diabetes, asthma, lung disease, kidney disease,
    neuromuscular disorders and immunosuppressed
    (HIV/AIDS)
  • Severe obesity (BMI gt 35)
  • Living in remote and isolated areas or being of
    Aboriginal descent

8
Descriptive characteristics of laboratory-confirme
d Canadian pH1N1 2009 hospitalized cases,
ICU-admitted cases and deaths with core
information available, reported to PHAC as of
October 31, 2009
9
Current Pandemic Response
  • Surveillance
  • Surveillance for pandemic activity and
    epidemiological analysis of data are ongoing both
    within Canada and internationally.
  • Pharmovigilance strategy has been implemented to
    monitor vaccine safety and antiviral drug
    reactions
  • Vaccine Program
  • Since October 26, 2009 immunization campaigns
    using a vaccine sequencing strategy were
    initiated in the P/Ts. Aim is to provide enough
    vaccine for all Canadians by the end of 2009.
  • Antiviral Drugs and Clinical Care
  • The National Antiviral Stockpile (NAS) is
    increasing its capacity to 58M doses from 55.7M.
  • Requests to NESS for paediatric doses of
    oseltamivir are being received and addressed
    through the deployable resources group under the
    current IMS.

10
Current Pandemic Response
  • Public Health Measures
  • Guidance developed during first wave is in place
    need to update is being monitored.
  • Health Services Emergency Planning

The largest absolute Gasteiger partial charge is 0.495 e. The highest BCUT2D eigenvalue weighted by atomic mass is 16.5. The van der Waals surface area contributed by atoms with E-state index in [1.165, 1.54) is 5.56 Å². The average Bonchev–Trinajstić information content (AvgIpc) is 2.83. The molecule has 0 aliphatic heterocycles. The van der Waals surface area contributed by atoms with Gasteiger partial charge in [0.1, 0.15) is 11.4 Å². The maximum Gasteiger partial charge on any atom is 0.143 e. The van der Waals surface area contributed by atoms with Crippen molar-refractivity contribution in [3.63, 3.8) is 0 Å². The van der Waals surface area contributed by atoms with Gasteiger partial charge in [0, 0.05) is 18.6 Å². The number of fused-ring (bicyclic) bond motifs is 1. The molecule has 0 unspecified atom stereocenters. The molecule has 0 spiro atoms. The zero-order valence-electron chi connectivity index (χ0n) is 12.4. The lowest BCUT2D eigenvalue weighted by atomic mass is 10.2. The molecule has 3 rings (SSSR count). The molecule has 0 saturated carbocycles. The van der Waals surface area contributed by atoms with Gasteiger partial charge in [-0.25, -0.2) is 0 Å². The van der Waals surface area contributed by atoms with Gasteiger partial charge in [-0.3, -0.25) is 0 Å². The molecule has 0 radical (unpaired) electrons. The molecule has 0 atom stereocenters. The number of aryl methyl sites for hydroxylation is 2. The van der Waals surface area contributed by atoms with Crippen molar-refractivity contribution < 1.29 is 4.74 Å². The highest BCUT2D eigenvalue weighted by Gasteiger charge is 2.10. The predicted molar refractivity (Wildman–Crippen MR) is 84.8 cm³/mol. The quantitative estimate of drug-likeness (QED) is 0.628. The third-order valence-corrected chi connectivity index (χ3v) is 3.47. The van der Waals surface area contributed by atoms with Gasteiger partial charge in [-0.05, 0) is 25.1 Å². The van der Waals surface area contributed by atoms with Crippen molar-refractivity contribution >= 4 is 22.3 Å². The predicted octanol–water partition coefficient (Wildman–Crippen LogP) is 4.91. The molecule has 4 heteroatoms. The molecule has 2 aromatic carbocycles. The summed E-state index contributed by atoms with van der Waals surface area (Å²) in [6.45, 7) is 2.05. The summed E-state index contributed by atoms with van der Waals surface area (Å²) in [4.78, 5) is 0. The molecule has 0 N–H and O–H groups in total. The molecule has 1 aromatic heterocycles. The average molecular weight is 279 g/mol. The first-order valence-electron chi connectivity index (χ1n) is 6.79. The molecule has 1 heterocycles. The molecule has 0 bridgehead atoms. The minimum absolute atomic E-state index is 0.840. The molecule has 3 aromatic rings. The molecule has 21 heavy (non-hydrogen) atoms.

• Requests for surge capacity in P/Ts and within
    the HP response are being addressed.
  • Deployable resources including Personal
    Protective Equipment (PPE) and ventilators are
    being pre-positioned.
  • Guidance has been developed to facilitate best
    practices (e.g., ICU guidelines)
  • Communications
  • HP Communications is working with provincial
    counterparts to determine how to best support
    their activities and coordinate initiatives.

11
PANDEMIC H1N1 PREPAREDNESS AND RESPONSE
  • Federal and Provincial Governments are preparing
    for a moderate second wave of pH1N1
  • Canadian Pandemic Influenza Plan (CPIP)
  • Special Advisory Committee (SAC)
  • Surveillance
  • Clinical and Infection Control Guidelines
  • Antivirals
  • Vaccine
  • Communications proactive information to the
    public and weekly updates with CPHO.

12
Prevention
  • Vaccine is the cornerstone of protection.
  • Hand hygiene
  • Wash your hands frequently and thoroughly.
  • Alcohol based hand-rubs.
  • Avoid touching your eyes, nose and mouth.
  • Social distancing
  • Stay at least two meters away from people with
    flu-like symptoms.
  • Avoid crowds.
  • Cough Etiquette
  • - Stay home when you are sick
  • - Cough or sneeze into your elbow or a
    tissue.
  • Keep common surfaces clean

13
WHAT SHOULD YOU DO?
  • If (Influenza-like Illness) ILI severity AVs
    and hospital
  • If ILI risk factor Antiviral medication and
    close follow up.
  • If ILI otherwise healthy Self
    isolate/supportive care until symptoms resolved.
  • One should return to work or school only 24 hours
    after the symptoms have resolved.

14
ANTIVIRALS
  • Safe for use in pregnant and breastfeeding women
    and for children and infants under one (Tamiflu)
  • Available by prescription and used as treatment